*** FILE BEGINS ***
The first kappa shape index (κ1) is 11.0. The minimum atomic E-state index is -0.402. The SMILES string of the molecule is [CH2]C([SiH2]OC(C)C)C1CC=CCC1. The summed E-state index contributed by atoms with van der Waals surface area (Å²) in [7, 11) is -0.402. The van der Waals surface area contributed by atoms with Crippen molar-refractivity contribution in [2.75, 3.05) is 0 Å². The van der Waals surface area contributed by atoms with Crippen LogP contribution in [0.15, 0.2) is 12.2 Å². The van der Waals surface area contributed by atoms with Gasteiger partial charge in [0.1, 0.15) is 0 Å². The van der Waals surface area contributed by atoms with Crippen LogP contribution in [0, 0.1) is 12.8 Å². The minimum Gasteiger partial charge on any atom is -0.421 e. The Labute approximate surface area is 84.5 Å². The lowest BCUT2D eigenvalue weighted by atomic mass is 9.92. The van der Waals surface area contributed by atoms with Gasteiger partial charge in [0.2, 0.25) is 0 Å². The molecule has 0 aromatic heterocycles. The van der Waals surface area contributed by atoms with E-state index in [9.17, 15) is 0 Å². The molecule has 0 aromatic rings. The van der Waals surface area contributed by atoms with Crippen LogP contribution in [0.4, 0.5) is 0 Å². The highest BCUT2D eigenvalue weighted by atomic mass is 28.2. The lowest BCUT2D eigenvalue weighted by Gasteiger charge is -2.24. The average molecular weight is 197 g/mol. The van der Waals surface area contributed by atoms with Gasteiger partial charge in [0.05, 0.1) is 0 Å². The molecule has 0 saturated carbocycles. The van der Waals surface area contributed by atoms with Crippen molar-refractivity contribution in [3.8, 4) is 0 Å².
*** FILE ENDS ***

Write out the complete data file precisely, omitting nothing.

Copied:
The first kappa shape index (κ1) is 11.0. The minimum atomic E-state index is -0.402. The SMILES string of the molecule is [CH2]C([SiH2]OC(C)C)C1CC=CCC1. The summed E-state index contributed by atoms with van der Waals surface area (Å²) in [7, 11) is -0.402. The van der Waals surface area contributed by atoms with Crippen molar-refractivity contribution in [2.75, 3.05) is 0 Å². The van der Waals surface area contributed by atoms with Crippen LogP contribution in [0.15, 0.2) is 12.2 Å². The van der Waals surface area contributed by atoms with Gasteiger partial charge in [0.1, 0.15) is 0 Å². The van der Waals surface area contributed by atoms with Crippen LogP contribution in [0, 0.1) is 12.8 Å². The minimum Gasteiger partial charge on any atom is -0.421 e. The Labute approximate surface area is 84.5 Å². The lowest BCUT2D eigenvalue weighted by atomic mass is 9.92. The van der Waals surface area contributed by atoms with Gasteiger partial charge in [0.2, 0.25) is 0 Å². The molecule has 0 aromatic heterocycles. The van der Waals surface area contributed by atoms with E-state index in [9.17, 15) is 0 Å². The molecule has 0 aromatic rings. The van der Waals surface area contributed by atoms with Crippen LogP contribution in [0.4, 0.5) is 0 Å². The highest BCUT2D eigenvalue weighted by atomic mass is 28.2. The lowest BCUT2D eigenvalue weighted by Gasteiger charge is -2.24. The average molecular weight is 197 g/mol. The van der Waals surface area contributed by atoms with Gasteiger partial charge in [0.05, 0.1) is 0 Å². The molecule has 0 saturated carbocycles. The van der Waals surface area contributed by atoms with Crippen molar-refractivity contribution in [3.8, 4) is 0 Å².